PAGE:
Rising powers do not want to play by the west's rules
There are two ways of looking at the efforts of Turkey and Brazil to resolve the dispute about Iran's nuclear programme. One dismisses the initiative as collusion with Tehran's attempt to derail a fourth round of United Nations sanctions; another welcomes a recognition in Ankara and Brasilia that rising powers have a stake in sustaining a rules-based global order.
Unsurprisingly, the default response in the west has been the former. Reactions in Washington, London and elsewhere to the agreement brokered by Turkey's Recep Tayyip Erdogan and Brazil's Luiz InÃ¡cio Lula da Silva ranged along a spectrum from condescension to intense irritation. Ankara and Brasilia, at best, were dupes.
The bargain struck by the two leaders with Iran's Mahmoud Ahmadi-Nejad, if implemented, would see Iran transfer to Turkish custody a large proportion of its stockpile of enriched uranium. In return, Tehran would be supplied with the more highly-enriched material used in medical isotopes. The risk of an Iranian bomb would be reduced, while Tehran would retain what it sees as a sovereign right to mastery of the nuclear fuel cycle.
There is nothing novel about the idea. It is modelled on an offer made last autumn by the five permanent members of the UN Security Council. The difference is that this first proposal envisaged the Iranian uranium would be sent to Russia.
The latest plan raises plenty of legitimate questions. Among other things it does not tell us what Iran proposes to do with the rest of its uranium stockpile and why it is continuing to produce more. Tehran has also yet to explain why it is now enriching to a higher concentration.
The timing of the deal raises the justified suspicion that Iran's primary objective is to upset the US-led move towards further UN sanctions. During many years of negotiations with the west, Tehran has hardly been subtle in its tactics: the pattern has been one of apparent concessions at moments of pressure followed by lengthy prevarication and enrichment as usual. On a generous interpretation, one western diplomat told me, Mr Erdogan and Mr Lula da Silva were naive.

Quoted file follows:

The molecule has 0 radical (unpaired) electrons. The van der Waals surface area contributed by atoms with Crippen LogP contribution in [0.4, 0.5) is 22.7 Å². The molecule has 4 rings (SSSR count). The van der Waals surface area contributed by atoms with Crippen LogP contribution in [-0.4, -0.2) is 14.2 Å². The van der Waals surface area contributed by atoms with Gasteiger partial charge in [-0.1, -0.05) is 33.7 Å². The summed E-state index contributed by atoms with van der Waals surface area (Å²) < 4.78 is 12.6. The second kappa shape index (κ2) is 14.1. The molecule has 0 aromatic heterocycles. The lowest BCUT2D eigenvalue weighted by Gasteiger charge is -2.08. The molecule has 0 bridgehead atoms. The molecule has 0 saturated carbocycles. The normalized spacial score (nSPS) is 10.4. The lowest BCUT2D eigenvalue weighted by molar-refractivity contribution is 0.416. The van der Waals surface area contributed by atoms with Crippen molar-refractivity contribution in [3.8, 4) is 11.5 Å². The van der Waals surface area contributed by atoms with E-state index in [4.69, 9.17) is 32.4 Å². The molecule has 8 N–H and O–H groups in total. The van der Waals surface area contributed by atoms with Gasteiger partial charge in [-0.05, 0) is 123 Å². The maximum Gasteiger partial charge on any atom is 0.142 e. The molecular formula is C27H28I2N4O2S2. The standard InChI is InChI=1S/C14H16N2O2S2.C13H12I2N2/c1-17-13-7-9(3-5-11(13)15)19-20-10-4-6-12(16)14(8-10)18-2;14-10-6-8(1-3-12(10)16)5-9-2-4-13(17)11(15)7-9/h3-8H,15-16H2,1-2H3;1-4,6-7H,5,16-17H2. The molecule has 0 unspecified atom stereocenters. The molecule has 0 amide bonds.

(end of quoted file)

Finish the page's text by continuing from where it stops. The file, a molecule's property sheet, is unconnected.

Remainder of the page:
Against this background, the US, France and Britain have unveiled their plans for the latest sanctions – this time directed at Iran's Revolutionary Guard – with obvious satisfaction. Turkey and Brazil might think their deal had abrogated the need for further punitive measures, but China and Russia had been persuaded otherwise.
Perhaps I am overly cynical but I detect a certain petulance here. Turkey and Brazil have temporary seats on the Security Council, and it is as if the permanent members are affronted the two nations should presume to strike out on their own.
The Iranian nuclear issue, you could almost hear diplomats saying, is an argument that has to be settled by the established powers. If others want to help that is fine – but they should do so by backing the west's plan rather than coming up with crackpot ideas of their own.
There are several reasons why this is short-sighted. Most obviously the permanent five have got just about nowhere so far. Even those arguing that sanctions are the only way to coerce Iran into toeing the UN line do not really believe the measures can work on their own. If Tehran really has decided to build the bomb, a squeeze on the Revolutionary Guard will not change its mind.